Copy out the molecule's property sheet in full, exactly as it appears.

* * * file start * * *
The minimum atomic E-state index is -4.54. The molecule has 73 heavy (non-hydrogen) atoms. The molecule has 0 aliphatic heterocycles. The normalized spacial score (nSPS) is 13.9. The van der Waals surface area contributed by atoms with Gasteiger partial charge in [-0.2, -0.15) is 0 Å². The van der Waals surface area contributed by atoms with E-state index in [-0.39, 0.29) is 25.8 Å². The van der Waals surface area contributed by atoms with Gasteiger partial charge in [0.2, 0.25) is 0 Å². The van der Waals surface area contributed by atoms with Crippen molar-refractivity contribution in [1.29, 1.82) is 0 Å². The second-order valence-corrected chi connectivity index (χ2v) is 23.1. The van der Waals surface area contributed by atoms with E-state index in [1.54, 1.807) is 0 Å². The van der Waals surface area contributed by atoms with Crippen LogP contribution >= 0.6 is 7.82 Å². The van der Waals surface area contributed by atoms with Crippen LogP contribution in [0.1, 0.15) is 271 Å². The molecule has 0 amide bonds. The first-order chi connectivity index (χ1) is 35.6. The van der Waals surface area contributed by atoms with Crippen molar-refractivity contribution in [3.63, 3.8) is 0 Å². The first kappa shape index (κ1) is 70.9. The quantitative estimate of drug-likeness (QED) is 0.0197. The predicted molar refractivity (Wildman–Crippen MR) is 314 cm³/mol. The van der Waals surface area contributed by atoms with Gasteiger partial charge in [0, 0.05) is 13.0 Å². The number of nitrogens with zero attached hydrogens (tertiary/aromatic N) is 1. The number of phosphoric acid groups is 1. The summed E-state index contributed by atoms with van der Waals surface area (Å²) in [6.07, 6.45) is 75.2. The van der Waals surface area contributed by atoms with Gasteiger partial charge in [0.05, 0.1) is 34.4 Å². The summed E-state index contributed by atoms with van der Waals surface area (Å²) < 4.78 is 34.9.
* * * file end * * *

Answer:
The minimum atomic E-state index is -4.54. The molecule has 73 heavy (non-hydrogen) atoms. The molecule has 0 aliphatic heterocycles. The normalized spacial score (nSPS) is 13.9. The van der Waals surface area contributed by atoms with Gasteiger partial charge in [-0.2, -0.15) is 0 Å². The van der Waals surface area contributed by atoms with E-state index in [-0.39, 0.29) is 25.8 Å². The van der Waals surface area contributed by atoms with Gasteiger partial charge in [0.2, 0.25) is 0 Å². The van der Waals surface area contributed by atoms with Crippen molar-refractivity contribution in [1.29, 1.82) is 0 Å². The second-order valence-corrected chi connectivity index (χ2v) is 23.1. The van der Waals surface area contributed by atoms with E-state index in [1.54, 1.807) is 0 Å². The van der Waals surface area contributed by atoms with Crippen LogP contribution >= 0.6 is 7.82 Å². The van der Waals surface area contributed by atoms with Crippen LogP contribution in [0.1, 0.15) is 271 Å². The molecule has 0 amide bonds. The first-order chi connectivity index (χ1) is 35.6. The van der Waals surface area contributed by atoms with Crippen molar-refractivity contribution in [3.63, 3.8) is 0 Å². The first kappa shape index (κ1) is 70.9. The quantitative estimate of drug-likeness (QED) is 0.0197. The predicted molar refractivity (Wildman–Crippen MR) is 314 cm³/mol. The van der Waals surface area contributed by atoms with Gasteiger partial charge in [0, 0.05) is 13.0 Å². The number of nitrogens with zero attached hydrogens (tertiary/aromatic N) is 1. The number of phosphoric acid groups is 1. The summed E-state index contributed by atoms with van der Waals surface area (Å²) in [6.07, 6.45) is 75.2. The van der Waals surface area contributed by atoms with Gasteiger partial charge in [0.05, 0.1) is 34.4 Å². The summed E-state index contributed by atoms with van der Waals surface area (Å²) < 4.78 is 34.9.